Friday Florida Law Update- Seaworthy Despite Negligent Medical Staff?

Hello all, TGIF, and welcome back for your Friday Florida Law Update! Today we look at a tragic incident that occurred aboard a Royal Caribbean cruise ship. In Fleuras v. Royal Caribbean Cruises, Ltd., 2011 WL 4467347 (Fla. 3d DCA Sept. 28, 2011), a deceased woman’s estate brought a claim against the cruise line, alleging that one of its ships was “unseaworthy” due to the negligence of its medical staff.

The sad facts of the case were that a ship photographer, Diana Fleuras, complained to medical personnel multiple times over the course of several days relating to abdominal and back pain.  In the course of treatment, she was diagnosed as pregnant, and days later underwent an abortion procedure from a physician in the Virgin Islands.  Upon her return to the ship after the abortion, she continued to complain of abdominal pains and repeatedly sought medical attention.  She was prescribed multiple medications by the ship’s medical staff.  One evening, while the ship was in port, Fleuras required emergency assistance.  An ambulance was summoned to the port, and Fleuras was transported to a hospital, where she subsequently passed away from complications due to her pregnancy — specifically, that she had an ectopic pregnancy (one where the embryo implants outside the uterine cavity).

Her estate sued Royal Caribbean, complaining that the ship was rendered unseaworthy by its negligent medical staff.  Specifically, Plaintiff alleged that the ship’s staff failed to adequately detect Fleuras’ ectopic pregnancy, failed to adequately document her symptoms, failed to provide sufficient history to the paramedics, failed to establish proper medical procedures or, alternatively, failed to follow them.

At the trial court level, the court granted summary judgment to Royal Caribbean on two grounds — 1) a single act of negligence by the medical staff was insufficient to deem a vessel as “unseaworthy,” and 2) a shipowner has no duty to establish procedures to govern medical emergencies.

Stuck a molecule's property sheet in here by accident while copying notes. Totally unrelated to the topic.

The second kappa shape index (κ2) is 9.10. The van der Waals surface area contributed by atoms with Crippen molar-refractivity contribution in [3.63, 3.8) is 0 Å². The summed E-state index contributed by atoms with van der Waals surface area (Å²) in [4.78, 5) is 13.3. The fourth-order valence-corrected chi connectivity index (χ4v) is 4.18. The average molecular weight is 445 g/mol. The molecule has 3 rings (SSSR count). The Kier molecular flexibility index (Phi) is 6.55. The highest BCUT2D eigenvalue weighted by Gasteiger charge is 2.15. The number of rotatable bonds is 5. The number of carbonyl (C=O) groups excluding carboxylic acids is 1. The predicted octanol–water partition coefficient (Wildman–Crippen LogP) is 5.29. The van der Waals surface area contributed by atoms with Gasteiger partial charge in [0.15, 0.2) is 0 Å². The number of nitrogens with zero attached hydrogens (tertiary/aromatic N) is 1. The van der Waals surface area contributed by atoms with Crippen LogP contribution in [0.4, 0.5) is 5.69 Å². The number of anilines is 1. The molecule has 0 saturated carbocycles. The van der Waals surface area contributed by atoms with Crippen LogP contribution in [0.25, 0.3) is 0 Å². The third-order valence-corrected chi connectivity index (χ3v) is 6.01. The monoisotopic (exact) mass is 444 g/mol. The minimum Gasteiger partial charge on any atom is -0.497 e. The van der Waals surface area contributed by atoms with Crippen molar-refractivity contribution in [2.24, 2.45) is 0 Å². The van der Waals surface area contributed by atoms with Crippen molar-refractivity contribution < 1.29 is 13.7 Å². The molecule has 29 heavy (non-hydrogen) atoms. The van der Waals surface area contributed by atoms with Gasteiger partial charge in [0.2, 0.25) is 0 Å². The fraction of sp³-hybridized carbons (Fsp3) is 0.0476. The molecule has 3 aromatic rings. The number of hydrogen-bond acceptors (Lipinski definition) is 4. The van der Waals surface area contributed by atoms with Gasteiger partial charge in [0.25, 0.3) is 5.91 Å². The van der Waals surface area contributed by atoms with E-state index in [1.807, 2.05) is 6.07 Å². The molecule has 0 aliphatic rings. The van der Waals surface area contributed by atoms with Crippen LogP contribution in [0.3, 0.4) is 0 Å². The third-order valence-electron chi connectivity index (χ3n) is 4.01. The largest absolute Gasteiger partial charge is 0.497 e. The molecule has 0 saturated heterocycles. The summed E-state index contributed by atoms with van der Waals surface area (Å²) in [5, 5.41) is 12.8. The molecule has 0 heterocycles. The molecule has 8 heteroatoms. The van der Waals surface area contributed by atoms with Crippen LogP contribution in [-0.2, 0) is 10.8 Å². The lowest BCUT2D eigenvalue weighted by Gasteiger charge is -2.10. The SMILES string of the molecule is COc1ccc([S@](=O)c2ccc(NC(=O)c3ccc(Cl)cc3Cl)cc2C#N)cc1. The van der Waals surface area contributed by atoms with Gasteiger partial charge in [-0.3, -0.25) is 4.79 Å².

On appeal, the Third District Court of Appeal affirmed in part and reversed in part.  Essentially, the Third DCA agreed with the two points above.  However, the appellate court ruled that summary judgment was premature for two reasons.  First, Plaintiff was entitled to further discovery to determine whether the medical staff was incompetent generally (which would qualify a vessel as unseaworthy) or just had a single act of negligence (which does not render a vessel unseaworthy).  Second, Plaintiff was entitled to further discovery as to whether the ship had indeed promulgated emergency procedures because, while an owner has no duty to promulgate such procedures, if indeed they do enact procedures, they must be followed.  This is also known as the “undertaker doctrine.”  You may not have a duty to do something, but if you undertake the duty, you must carry it out in a non-negligent manner.

Despite some of the draconian features of this ruling, keep in mind that this also has a lot more to do with Royal Caribbean’s deep pockets.  Plaintiff is also of course free to pursue the physician directly for redress.

Have a great weekend!!

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